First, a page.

Mississippi, Texas, and Wisconsin laws call for drug testing for their unemployment insurance programs. States have also shown a willingness to spend thousands of dollars to drug test people who apply for Temporary Assistance for Needy Families (TANF) benefits. In 2017, for example, states spent more than $490,000 to drug-test 2,541 people who had applied for TANF. These tests yielded only 301 positive tests, according to a ThinkProgress analysis.
On top of the costs and broad application, drug testing is unreliable for demonstrating if someone took substances while on the job and whether they used it recreationally on occasion or had an addiction. It doesn’t actually provide treatment and assistance for those who are living with addiction. And since medical marijuana is legal for adults in more than 30 states, there is a question of how this policy and state laws would interact.
Grant Smith, deputy director of national affairs at Drug Policy Alliance, said the rule is
out of step” with the direction the country is headed in when it comes to addressing addiction. The trend towards marijuana legalization “sets up further exacerbation of the conflict between federal and state law and would penalize people for acting in accordance with their state law,” he added.
“We’ve seen employers move away from even testing for marijuana so if the goal for DOL is to get an individual to be employable by testing them, it doesn’t make sense to be testing for marijuana when employers aren’t even looking for that anymore. Increasingly, because people are in compliance with state law, it’s becoming more of an impediment to hiring people when they test as a condition of providing an offer of employment or during the course of employment.”
A 2017 Quest Diagnostics Drug Testing Index study looking at drug screens in 2016 found that the rate of positive urine drug screens was at its highest since 2004. Behavioral Health Systems, a business that provides drug testing and other services, said many industries don’t test for marijuana because it would cause staffing issues. Some employers told the Society for Human Resource Management (SHRM) that because of how long marijuana stays in the body, they don’t bother testing for it, since it doesn’t tell them if workers were impaired during their jobs. At the same time, a 2017 Federal Reserve survey showed employers were concerned that an inability for applicants to pass drug tests made hiring a challenge.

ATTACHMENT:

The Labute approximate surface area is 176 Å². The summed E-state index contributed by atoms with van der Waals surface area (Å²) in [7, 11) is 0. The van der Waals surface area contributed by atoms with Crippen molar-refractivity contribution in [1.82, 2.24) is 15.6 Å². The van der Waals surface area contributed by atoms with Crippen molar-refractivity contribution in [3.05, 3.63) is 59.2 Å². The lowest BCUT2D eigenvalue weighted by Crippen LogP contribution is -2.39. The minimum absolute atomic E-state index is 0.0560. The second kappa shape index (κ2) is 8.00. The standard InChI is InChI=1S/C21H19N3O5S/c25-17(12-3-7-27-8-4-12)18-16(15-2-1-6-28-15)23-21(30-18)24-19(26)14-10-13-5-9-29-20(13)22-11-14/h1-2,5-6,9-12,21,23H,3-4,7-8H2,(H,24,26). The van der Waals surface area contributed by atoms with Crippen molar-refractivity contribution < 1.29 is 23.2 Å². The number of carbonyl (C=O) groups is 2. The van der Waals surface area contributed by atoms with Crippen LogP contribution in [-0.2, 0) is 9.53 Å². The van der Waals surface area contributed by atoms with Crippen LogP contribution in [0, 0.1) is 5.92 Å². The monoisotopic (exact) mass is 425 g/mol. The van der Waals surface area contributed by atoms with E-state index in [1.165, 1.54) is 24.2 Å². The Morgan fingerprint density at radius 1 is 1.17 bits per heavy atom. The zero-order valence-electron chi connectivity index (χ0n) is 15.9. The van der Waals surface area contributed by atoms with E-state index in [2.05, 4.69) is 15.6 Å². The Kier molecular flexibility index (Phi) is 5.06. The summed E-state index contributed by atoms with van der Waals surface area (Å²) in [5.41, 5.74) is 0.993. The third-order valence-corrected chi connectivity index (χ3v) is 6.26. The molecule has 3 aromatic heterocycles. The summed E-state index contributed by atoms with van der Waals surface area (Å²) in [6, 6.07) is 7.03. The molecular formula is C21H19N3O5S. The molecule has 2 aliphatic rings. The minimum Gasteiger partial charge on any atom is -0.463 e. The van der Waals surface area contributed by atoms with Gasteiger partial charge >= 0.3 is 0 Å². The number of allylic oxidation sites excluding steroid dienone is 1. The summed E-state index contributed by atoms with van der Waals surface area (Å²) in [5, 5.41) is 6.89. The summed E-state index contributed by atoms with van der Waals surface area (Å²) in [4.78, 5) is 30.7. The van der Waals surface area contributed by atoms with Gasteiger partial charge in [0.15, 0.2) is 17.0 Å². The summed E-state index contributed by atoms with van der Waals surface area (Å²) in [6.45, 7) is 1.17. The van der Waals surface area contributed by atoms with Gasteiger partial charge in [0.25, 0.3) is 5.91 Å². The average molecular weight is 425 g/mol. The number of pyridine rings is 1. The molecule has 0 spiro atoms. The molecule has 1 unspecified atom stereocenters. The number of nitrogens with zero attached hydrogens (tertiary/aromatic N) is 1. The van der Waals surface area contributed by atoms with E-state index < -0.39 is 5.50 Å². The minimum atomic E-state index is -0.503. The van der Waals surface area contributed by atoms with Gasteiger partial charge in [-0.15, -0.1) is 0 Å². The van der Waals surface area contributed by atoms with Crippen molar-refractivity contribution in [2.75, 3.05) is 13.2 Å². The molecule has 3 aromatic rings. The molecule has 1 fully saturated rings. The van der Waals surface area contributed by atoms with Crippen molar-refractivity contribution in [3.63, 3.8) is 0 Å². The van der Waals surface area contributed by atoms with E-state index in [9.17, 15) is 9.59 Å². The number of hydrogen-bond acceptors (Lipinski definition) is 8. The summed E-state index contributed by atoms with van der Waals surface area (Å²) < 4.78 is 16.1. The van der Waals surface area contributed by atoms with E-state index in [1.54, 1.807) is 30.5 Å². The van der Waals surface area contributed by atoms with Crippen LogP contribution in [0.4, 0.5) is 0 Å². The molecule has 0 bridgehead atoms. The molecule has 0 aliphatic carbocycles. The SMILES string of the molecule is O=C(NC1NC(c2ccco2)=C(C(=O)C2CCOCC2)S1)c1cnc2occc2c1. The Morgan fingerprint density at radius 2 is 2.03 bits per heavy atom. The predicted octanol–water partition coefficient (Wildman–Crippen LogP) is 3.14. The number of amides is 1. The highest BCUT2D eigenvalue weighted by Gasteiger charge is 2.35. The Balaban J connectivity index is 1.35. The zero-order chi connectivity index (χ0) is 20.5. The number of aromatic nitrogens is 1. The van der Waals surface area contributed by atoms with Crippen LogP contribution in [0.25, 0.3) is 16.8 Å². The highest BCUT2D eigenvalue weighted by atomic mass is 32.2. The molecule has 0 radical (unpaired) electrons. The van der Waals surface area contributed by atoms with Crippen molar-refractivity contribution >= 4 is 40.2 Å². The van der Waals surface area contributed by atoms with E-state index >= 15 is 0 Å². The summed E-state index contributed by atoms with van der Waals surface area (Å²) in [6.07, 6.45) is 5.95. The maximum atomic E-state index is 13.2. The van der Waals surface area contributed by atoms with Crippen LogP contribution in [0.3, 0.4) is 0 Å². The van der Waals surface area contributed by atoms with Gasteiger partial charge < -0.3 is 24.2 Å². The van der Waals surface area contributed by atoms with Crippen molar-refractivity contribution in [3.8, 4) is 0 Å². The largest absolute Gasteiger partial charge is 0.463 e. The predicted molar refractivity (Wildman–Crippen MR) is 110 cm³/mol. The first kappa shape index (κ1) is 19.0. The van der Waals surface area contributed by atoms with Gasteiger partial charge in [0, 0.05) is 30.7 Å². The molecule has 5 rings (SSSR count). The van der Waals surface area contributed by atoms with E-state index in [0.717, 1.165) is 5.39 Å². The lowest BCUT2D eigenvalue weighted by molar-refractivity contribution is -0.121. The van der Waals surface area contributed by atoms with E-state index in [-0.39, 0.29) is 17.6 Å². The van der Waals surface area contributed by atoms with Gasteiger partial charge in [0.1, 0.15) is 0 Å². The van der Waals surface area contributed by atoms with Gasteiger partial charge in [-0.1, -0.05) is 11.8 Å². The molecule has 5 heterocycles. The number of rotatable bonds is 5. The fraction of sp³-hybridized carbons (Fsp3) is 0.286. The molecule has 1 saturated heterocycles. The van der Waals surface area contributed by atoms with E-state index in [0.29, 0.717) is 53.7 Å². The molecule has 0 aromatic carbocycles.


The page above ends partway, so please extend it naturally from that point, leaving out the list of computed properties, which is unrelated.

The Drug Policy Alliance’s public comment on the rule mentions that drug tests can flag opioid or other controlled substance a person is taking from a prescribed medication. But people have to take further steps, such as contacting their doctor to speak with a medical review officer to assure them that the person is taking the drug legally. The Drug Policy Alliance also voiced concern that those who are receiving medication-assisted treatment for opioid addiction could possibly receive scrutiny in drug tests even as they pursue recovery.
In addition, putting people who are living with addiction in a situation where they can’t afford treatment isn’t going to put them in a stable situation to seek employment, Smith added.
Evermore said that there is a potential for a legal challenge to this rule based on the Fourth Amendment. In the past, courts have rejected governments’ mandated use of suspicionless drug-testing for public assistance. When Florida allowed mandatory drug testing for people seeking Temporary Assistance for Needy Families (TANF), the ACLU challenged it. A federal judge sided with the ACLU in 2011 and said that testing urine for drugs is a search and that the ability to apply for a public benefit like TANF could not depend on something unconstitutional.